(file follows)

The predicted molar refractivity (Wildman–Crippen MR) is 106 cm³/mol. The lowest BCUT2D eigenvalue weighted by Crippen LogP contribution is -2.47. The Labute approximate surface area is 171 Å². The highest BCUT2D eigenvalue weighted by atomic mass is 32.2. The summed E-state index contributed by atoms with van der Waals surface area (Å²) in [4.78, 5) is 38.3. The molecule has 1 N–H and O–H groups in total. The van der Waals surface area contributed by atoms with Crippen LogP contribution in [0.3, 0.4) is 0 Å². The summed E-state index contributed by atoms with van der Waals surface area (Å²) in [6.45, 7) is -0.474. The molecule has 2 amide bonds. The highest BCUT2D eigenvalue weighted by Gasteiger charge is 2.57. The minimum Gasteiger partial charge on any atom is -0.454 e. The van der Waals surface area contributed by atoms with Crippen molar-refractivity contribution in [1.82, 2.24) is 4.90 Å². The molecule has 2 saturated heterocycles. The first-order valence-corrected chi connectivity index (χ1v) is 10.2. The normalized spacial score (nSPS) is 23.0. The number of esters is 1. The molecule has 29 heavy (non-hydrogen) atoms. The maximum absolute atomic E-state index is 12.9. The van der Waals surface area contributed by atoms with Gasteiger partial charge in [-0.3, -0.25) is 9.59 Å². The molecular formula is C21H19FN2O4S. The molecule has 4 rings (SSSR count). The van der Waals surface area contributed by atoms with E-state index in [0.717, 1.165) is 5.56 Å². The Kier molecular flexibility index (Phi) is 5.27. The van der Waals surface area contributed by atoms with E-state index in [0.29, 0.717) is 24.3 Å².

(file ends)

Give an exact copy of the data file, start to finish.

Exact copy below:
The predicted molar refractivity (Wildman–Crippen MR) is 106 cm³/mol. The lowest BCUT2D eigenvalue weighted by Crippen LogP contribution is -2.47. The Labute approximate surface area is 171 Å². The highest BCUT2D eigenvalue weighted by atomic mass is 32.2. The summed E-state index contributed by atoms with van der Waals surface area (Å²) in [4.78, 5) is 38.3. The molecule has 1 N–H and O–H groups in total. The van der Waals surface area contributed by atoms with Crippen LogP contribution in [0.3, 0.4) is 0 Å². The summed E-state index contributed by atoms with van der Waals surface area (Å²) in [6.45, 7) is -0.474. The molecule has 2 amide bonds. The highest BCUT2D eigenvalue weighted by Gasteiger charge is 2.57. The minimum Gasteiger partial charge on any atom is -0.454 e. The van der Waals surface area contributed by atoms with Crippen molar-refractivity contribution in [1.82, 2.24) is 4.90 Å². The molecule has 2 saturated heterocycles. The first-order valence-corrected chi connectivity index (χ1v) is 10.2. The normalized spacial score (nSPS) is 23.0. The number of esters is 1. The molecule has 29 heavy (non-hydrogen) atoms. The maximum absolute atomic E-state index is 12.9. The van der Waals surface area contributed by atoms with Gasteiger partial charge in [-0.3, -0.25) is 9.59 Å². The molecular formula is C21H19FN2O4S. The molecule has 4 rings (SSSR count). The van der Waals surface area contributed by atoms with E-state index in [0.717, 1.165) is 5.56 Å². The Kier molecular flexibility index (Phi) is 5.27. The van der Waals surface area contributed by atoms with E-state index in [0.29, 0.717) is 24.3 Å².